Such an observation could lead to the realisation that a2 = b as the coefficients of x2 must be equal. It follows that the equation in the prompt is the second of a series:
(1x + 1)2 = 1(x + 1)2
(2x + 4)2 = 4(x + 2)2
(3x + 9)2 = 9(x + 3)2
(4x + 16)2 = 16(x + 4)2 and so on.
Indeed, returning to the diagram, b must be a square number as b small squares form the large square. The teacher might reinforce the links between algebraic and spatial reasoning by drawing diagrams to illustrate the equations, with the diagrams for the second and third equations shown below. (It is helpful to rearrange the squares in the prompt so the 'growth' of the patterns follows the same rule.)
The final step in this line of inquiry sees students expanding the brackets in the general form to prove that (ax + b)= b(x + a)2 is true for all (a,b) when a2 = b.

Line of inquiry 2a Generalisation 2 (number of stripes)
In the first pathway, the changes to the diagram occurred after students had noticed the reversal of the integers in the equation. This numerical (and more superficial) approach is far more likely to arise in the classroom than visualising the diagram as one of a series of diagrams. If, however, we consider changing just one property of the diagram at a time, we might start by reducing or increasing the number of stripes. In this series, the diagrams follow the 'rule' for the arrangement of the squares in the prompt. The second and third diagrams are shown below.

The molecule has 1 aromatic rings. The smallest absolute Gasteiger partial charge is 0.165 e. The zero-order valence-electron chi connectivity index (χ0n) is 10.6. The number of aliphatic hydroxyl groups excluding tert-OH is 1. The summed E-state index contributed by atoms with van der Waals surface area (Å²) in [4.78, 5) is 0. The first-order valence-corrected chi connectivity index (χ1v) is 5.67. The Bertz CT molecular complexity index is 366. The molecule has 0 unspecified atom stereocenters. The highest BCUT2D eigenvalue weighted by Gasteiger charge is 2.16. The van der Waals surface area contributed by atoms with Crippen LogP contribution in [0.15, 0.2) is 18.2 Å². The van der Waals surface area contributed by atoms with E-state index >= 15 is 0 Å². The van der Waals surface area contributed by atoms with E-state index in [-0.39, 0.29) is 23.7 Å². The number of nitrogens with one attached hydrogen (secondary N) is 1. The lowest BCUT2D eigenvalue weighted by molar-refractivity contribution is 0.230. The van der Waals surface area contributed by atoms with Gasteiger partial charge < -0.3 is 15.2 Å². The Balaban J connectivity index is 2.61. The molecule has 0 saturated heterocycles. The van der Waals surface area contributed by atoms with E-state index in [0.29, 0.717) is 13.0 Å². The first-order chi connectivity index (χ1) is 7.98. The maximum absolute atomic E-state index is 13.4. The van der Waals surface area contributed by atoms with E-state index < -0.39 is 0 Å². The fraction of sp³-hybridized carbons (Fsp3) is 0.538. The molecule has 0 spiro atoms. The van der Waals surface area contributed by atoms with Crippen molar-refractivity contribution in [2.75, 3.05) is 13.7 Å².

The algebraic representations (including for the first and fourth diagrams) follow:
(2x + 2)2 = 4(x + 1)2
(2x + 4)2 = 4(x + 2)2
(2x + 6)2 = 4(x + 3)2
(2x + 8)2 = 4(x + 4)2 and so on,